It is very difficult to restore the locked finger and causes a lot of pain in the patient.
What causes trigger finger?
Tendons are tough bands of tissue that connect muscles and bones with your finger or thumb. Tendons bend and straighten the muscles in the hands and arms, fingers and thumbs, and more. A tendon glides easily through the tissue (also called sheath) that covers it, usually thanks to the synovium, a lubricating membrane that surrounds the joint. Prolonged irritation of the tendon sheath can cause scarring and thickening that affects the movement of the tendon. When this happens, bending your finger or thumb pulls on the inflamed tendon. Trigger finger can also occur when tendons become inflamed. This causes compression and swelling. It is usually caused by a repetitive motion or regular compulsive use of the fingers. In short, the cause of trigger finger disease is the inability of the tendons to function as they should.
What are the symptoms of trigger finger?
Trigger finger can affect any finger, including all fingers. More than one finger can be affected at a time and can happen on both hands. The symptoms of trigger finger are similar in many people. These:
• Hard fingers when waking up in the morning
• A clicking sound when moving the fingers
• Locking of the finger or fingers straight or bent in the middle, making it difficult to move
• Palm tenderness, lump (nodule) sensation on the part of the affected finger or fingers
In whom is trigger finger more common?
Trigger finger usually occurs between the ages of 40-60. The incidence of trigger finger in women is higher than in men. Diseases such as diabetes, gout, and rheumatoid arthritis can cause trigger finger. It is more common among people working in occupational groups that repetitive finger and thumb movements, such as farmers, industrial workers, musicians.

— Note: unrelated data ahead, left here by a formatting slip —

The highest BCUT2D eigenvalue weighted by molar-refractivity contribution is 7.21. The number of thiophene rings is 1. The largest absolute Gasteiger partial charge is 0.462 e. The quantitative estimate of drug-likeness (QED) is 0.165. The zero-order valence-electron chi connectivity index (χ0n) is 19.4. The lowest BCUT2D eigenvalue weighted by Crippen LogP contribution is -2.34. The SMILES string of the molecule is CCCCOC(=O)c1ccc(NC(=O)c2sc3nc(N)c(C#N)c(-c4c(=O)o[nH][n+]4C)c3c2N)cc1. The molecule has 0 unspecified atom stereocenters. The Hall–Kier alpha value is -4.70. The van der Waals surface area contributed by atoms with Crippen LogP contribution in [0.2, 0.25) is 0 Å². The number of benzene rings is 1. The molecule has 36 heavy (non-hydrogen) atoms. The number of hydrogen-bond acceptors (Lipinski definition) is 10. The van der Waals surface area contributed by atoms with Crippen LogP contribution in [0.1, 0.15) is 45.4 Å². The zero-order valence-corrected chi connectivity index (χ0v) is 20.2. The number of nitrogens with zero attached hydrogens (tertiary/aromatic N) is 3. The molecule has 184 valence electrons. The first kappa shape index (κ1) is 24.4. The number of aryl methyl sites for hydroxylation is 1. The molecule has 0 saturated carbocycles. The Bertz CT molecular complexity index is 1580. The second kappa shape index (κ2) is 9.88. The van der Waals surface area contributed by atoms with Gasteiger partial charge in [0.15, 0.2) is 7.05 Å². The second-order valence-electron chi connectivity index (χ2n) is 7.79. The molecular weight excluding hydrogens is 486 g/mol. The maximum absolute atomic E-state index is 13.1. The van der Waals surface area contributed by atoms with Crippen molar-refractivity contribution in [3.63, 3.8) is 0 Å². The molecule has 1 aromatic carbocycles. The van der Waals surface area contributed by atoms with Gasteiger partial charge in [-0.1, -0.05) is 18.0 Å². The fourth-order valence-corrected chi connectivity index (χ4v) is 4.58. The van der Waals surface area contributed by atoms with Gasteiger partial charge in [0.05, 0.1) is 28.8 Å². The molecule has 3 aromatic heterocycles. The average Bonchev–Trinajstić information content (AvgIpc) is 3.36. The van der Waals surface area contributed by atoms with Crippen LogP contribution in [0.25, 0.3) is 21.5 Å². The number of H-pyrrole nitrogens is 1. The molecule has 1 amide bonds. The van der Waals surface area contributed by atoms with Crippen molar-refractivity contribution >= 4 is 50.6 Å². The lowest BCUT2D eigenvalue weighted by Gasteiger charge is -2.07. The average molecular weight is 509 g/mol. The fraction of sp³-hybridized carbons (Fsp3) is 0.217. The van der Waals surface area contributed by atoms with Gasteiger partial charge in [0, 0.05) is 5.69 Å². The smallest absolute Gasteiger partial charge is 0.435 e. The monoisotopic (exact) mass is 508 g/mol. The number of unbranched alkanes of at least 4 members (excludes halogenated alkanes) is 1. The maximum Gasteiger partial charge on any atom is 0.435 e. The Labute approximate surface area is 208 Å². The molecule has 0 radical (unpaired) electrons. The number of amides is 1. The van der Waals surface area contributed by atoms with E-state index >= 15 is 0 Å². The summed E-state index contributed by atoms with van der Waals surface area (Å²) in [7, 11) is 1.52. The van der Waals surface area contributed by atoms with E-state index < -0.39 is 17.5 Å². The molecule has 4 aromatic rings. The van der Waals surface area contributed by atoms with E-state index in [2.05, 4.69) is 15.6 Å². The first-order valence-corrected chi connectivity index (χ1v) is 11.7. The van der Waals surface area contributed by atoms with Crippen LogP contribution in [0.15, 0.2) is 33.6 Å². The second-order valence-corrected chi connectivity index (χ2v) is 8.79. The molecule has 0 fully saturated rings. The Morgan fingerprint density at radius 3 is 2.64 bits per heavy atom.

How is trigger finger treated?
Trigger finger treatment is divided into two as surgical and non-surgical. The main purpose of both treatments is to reduce swelling and restore the old catching motion to the fingers. The first preferred method is, of course, non-surgical, but if the methods do not help, trigger finger surgery may be required to enable the patient to use their finger functionally again.
How is trigger finger diagnosed?
Imaging methods are not used in the diagnosis of trigger finger disease. Diagnosis is made by patient history and physical examination. The specialist doctor can diagnose trigger finger by detecting palpable nodules and finger snags during physical examination.
How is non-surgical trigger finger treatment applied?
The non-surgical method is generally used for people with mild trigger finger. Splint use or drug therapy may benefit patients. Since trigger finger is usually the result of compulsive movements, avoiding compulsive movements whenever possible is the most critical point of non-surgical treatment. Finger exercises can only be effective in mild trigger finger patients.
What are trigger finger surgeries?
There are 2 types of surgery options preferred by surgeons in the treatment of trigger finger. These are open surgery and percutaneous release surgery. Both operations take an average of 20 minutes and the person does not need to spend the night in the hospital after the operation.
Open Surgery: In the treatment of trigger finger with open surgery, a small incision is made in the palm. The tendon sheath is then cut, leaving more room for the tendon to move. He then sutures the incision to close the wound. Generally, when this method is applied, the patient is given local anesthesia. This method is more preferred by surgeons.